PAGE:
I ice on the bottoms of my cookies - completely flat surface. Also...I think several CC'ers have mentioned the "double cut". This is especially helpful for me....because I use a traditional sugar cookie recipe. It raises and puffs up/out pretty good. So, when the tray comes out of the oven, I do a quick re-cut with the cutter I used & I have a nice crisp & clean cookie. Makes a big difference!

icon_smile.gif


;


thumbs_up.gif

indydebi Posted 2 Oct 2010 , 5:51am

EvMarie: Save those trim jobs. They are great as "garnishes" on a dish of ice cream! Grandkids like them as "gramma's skinny cookie snacks"!

Montrealconfections Posted 2 Oct 2010 , 4:23pm

I put my raw cookies in the freezer before I bake them this ensures they don't move at all in the oven so no need to double cut. I personally love the look of the nice baked edge.

EvMarie Posted 2 Oct 2010 , 5:12pm

Montreal Confections - do you use a NFSC type recipe? Or, a traditional recipe? I thought to myself that I may be able to adjust my recipe so it doesn't puff out too much. But, I never got around to trying it altered. If I don't double cut....the design of the cookie cutter kinda gets lost. icon_sad.gif

I just "suck" at piping so, I normally add another "cut" of MMF/RBC combo for the initial layer of icing. It makes it super easy...cuz everything lines up. And, when I do pipe....the straight edge does wonders for me.

I must say your avatar is fab though. I can't imagine your cookies looking any better. icon_smile.gif

Oh - and Indy - - - who waits for ice cream???? Haaa ha! Shoot, my family eats the extras up as soon as I put them out! Nice perk for sure!

Montrealconfections Posted 2 Oct 2010 , 10:13pm

EvMarie I just checked out the NFSC recipe I do not use this I can't imagine a rolled cookie with 3 tsp of baking powder (my CAKE recipe only takes 2) they would inevitably get distorted. I use fondant all the time on cakes but prefer not to do so on my cookies, being familiar with it I certainly can understand how it would make life easier. For me using icing VS fondant boils down to my designs, I can achieve things with icing that would be impossible in fondant.

CookieCrazy_grozzie11 Posted 3 Oct 2010 , 12:19am

Wow, we learn some interesting stuff on here.

I don't double cut either as I also prefer the baked edge.

I only use 1 tsp of baking powder in my recipe. Plus it makes a difference on the temperature of the dough, if the dough is not cold when it goes in the oven, it loses shape. I find that if its cold, it holds almost perfectly.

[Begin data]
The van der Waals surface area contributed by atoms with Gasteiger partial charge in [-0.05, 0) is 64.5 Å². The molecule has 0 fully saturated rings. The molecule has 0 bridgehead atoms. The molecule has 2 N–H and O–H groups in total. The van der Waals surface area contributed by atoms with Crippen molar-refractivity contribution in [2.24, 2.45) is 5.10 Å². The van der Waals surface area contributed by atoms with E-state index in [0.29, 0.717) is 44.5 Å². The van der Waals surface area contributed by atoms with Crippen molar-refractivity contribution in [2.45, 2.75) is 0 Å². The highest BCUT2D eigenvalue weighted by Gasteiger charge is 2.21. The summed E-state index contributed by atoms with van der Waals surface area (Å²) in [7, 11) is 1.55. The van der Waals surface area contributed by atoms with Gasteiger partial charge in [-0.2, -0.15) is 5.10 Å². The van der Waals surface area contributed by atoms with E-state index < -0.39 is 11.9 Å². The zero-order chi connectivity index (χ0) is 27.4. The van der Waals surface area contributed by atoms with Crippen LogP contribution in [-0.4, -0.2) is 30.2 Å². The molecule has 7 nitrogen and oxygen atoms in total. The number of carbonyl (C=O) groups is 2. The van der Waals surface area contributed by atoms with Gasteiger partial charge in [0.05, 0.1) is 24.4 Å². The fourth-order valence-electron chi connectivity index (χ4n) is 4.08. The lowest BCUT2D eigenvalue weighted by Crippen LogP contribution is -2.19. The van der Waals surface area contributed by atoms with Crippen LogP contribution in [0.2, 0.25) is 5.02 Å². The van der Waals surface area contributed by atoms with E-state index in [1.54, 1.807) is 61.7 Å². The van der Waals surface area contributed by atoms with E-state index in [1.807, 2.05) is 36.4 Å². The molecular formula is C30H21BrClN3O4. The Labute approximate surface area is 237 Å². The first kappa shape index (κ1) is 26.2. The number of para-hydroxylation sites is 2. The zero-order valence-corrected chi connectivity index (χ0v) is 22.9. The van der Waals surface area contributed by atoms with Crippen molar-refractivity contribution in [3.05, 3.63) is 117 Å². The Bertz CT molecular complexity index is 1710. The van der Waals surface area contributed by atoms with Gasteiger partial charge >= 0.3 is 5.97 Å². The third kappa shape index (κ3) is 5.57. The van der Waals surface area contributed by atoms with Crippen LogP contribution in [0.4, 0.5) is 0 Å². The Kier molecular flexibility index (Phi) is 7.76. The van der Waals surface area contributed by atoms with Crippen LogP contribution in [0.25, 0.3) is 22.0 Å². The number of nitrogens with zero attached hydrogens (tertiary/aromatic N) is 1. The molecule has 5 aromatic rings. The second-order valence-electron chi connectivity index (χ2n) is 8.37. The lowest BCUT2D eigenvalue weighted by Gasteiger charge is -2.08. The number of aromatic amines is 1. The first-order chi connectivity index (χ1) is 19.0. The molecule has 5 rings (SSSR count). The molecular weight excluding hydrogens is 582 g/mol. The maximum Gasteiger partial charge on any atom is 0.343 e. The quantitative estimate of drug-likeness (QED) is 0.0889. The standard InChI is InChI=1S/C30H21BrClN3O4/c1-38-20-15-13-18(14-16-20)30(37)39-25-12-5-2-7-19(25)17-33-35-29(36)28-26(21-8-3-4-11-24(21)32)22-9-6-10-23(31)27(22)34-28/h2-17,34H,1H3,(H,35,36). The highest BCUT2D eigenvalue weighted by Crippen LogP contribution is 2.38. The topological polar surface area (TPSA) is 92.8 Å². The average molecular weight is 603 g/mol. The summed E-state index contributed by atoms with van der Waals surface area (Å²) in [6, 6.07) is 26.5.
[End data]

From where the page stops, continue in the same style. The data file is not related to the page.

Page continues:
Thanks for sharing everyone

FlourPots Posted 3 Oct 2010 , 12:13pm
Quote:
Originally Posted by Montrealconfections

EvMarie I just checked out the NFSC recipe I do not use this I can't imagine a rolled cookie with 3 tsp of baking powder (my CAKE recipe only takes 2) they would inevitably get distorted.




I think most people greatly reduce or omit the baking powder altogether in that particular recipe.

mamanorm Posted 3 Oct 2010 , 1:51pm

For years I have used dowels for uniform thickness. I recently bought a rolling pin made by Joseph Joseph that has interchangeable discs on the ends. There are three different sizes and the discs screw into the ends. Since the discs are made of a hard material, they don't "give" like those rubber bands that slide onto the rolling pin. I love it! I also cut parchment paper a little larger than my cookie cutter and roll out each cookie individually onto it's own piece, then transfer it to my cookie sheet to bake.

FlourPots Posted 3 Oct 2010 , 2:00pm

I've seen the Joseph and Joseph pin at Karen's: http://www.karenscookies.net/Adjustable-Rolling-Pin_p_693.html

but she does warn that the indented logo may appear on fondant and gumpaste, but doesn't mark cookie dough at all.

I would love one of these for cookies!

SpicyBubbles Posted 3 Oct 2010 , 2:43pm

Someone just told me yesterday about key stock, which I guess are flat thin pieces of metal that come in different thicknesses, like 1/8" or 1/4". It's my understanding you can get it at the hardware store but our local Lowe's doesn't carry it. Right now I use flat thin pieces of wood 1/4" thick but I do worry about them warping.

ALVARGA Posted 3 Oct 2010 , 2:56pm

I use 1/4 inch wood slats that I got at the hardware store. They are perfect for rolling dough to an even thickness and they measure 24 inches long and 1 1/2 inches wide. I paid about $2 for them.

Narie Posted 3 Oct 2010 , 3:34pm

"Also, I've noticed that my cookies bake unevenly (some are darker around the edges than others). That's more to do with my oven, right?"

Do you use parchment paper? My bowning problems disappeared with parchment paper.

nanascakes Posted 3 Oct 2010 , 3:41pm

Double cutting cookies - What a simple but genious idea!! Never thought of it. One question. Are the edges ok, or are they more crumbly, rougher? Thanks for this great tip!!

Pickulz Posted 3 Oct 2010 , 5:13pm

Can someone explain or if you have a pic of how you use dowels for unifrom thickness?
Complete newbie to cookies!!!

imagenthatnj Posted 3 Oct 2010 , 5:23pm

Picture here:

http://accomplishedwoman.blogspot.com/2009/11/baking-sugar-cookies.html